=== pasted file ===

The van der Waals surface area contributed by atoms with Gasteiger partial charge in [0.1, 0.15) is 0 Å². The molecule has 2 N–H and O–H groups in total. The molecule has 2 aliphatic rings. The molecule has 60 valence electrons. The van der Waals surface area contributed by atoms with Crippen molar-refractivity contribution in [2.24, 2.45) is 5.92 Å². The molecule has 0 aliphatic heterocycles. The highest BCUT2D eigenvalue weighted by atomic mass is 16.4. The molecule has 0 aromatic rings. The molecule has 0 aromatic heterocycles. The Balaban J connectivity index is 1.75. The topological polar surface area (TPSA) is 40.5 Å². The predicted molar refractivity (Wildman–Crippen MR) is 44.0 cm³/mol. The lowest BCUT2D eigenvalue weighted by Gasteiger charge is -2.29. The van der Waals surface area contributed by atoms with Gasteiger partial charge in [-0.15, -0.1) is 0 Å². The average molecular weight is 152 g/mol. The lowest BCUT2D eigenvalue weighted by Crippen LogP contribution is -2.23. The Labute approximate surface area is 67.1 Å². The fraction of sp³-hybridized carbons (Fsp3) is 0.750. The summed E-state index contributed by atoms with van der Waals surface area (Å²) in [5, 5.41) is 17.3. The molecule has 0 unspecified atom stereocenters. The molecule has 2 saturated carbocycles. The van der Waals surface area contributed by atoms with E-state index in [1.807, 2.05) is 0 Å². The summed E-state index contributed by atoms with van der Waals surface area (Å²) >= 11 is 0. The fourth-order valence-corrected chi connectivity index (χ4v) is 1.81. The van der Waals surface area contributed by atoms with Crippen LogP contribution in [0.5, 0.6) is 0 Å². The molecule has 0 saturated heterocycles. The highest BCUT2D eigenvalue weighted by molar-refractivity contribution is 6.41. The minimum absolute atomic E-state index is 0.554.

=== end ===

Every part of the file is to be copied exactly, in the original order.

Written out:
The van der Waals surface area contributed by atoms with Gasteiger partial charge in [0.1, 0.15) is 0 Å². The molecule has 2 N–H and O–H groups in total. The molecule has 2 aliphatic rings. The molecule has 60 valence electrons. The van der Waals surface area contributed by atoms with Crippen molar-refractivity contribution in [2.24, 2.45) is 5.92 Å². The molecule has 0 aliphatic heterocycles. The highest BCUT2D eigenvalue weighted by atomic mass is 16.4. The molecule has 0 aromatic rings. The molecule has 0 aromatic heterocycles. The Balaban J connectivity index is 1.75. The topological polar surface area (TPSA) is 40.5 Å². The predicted molar refractivity (Wildman–Crippen MR) is 44.0 cm³/mol. The lowest BCUT2D eigenvalue weighted by Gasteiger charge is -2.29. The van der Waals surface area contributed by atoms with Gasteiger partial charge in [-0.15, -0.1) is 0 Å². The average molecular weight is 152 g/mol. The lowest BCUT2D eigenvalue weighted by Crippen LogP contribution is -2.23. The Labute approximate surface area is 67.1 Å². The fraction of sp³-hybridized carbons (Fsp3) is 0.750. The summed E-state index contributed by atoms with van der Waals surface area (Å²) in [5, 5.41) is 17.3. The molecule has 0 unspecified atom stereocenters. The molecule has 2 saturated carbocycles. The van der Waals surface area contributed by atoms with E-state index in [1.807, 2.05) is 0 Å². The summed E-state index contributed by atoms with van der Waals surface area (Å²) >= 11 is 0. The fourth-order valence-corrected chi connectivity index (χ4v) is 1.81. The van der Waals surface area contributed by atoms with Crippen LogP contribution in [0.5, 0.6) is 0 Å². The molecule has 0 saturated heterocycles. The highest BCUT2D eigenvalue weighted by molar-refractivity contribution is 6.41. The minimum absolute atomic E-state index is 0.554.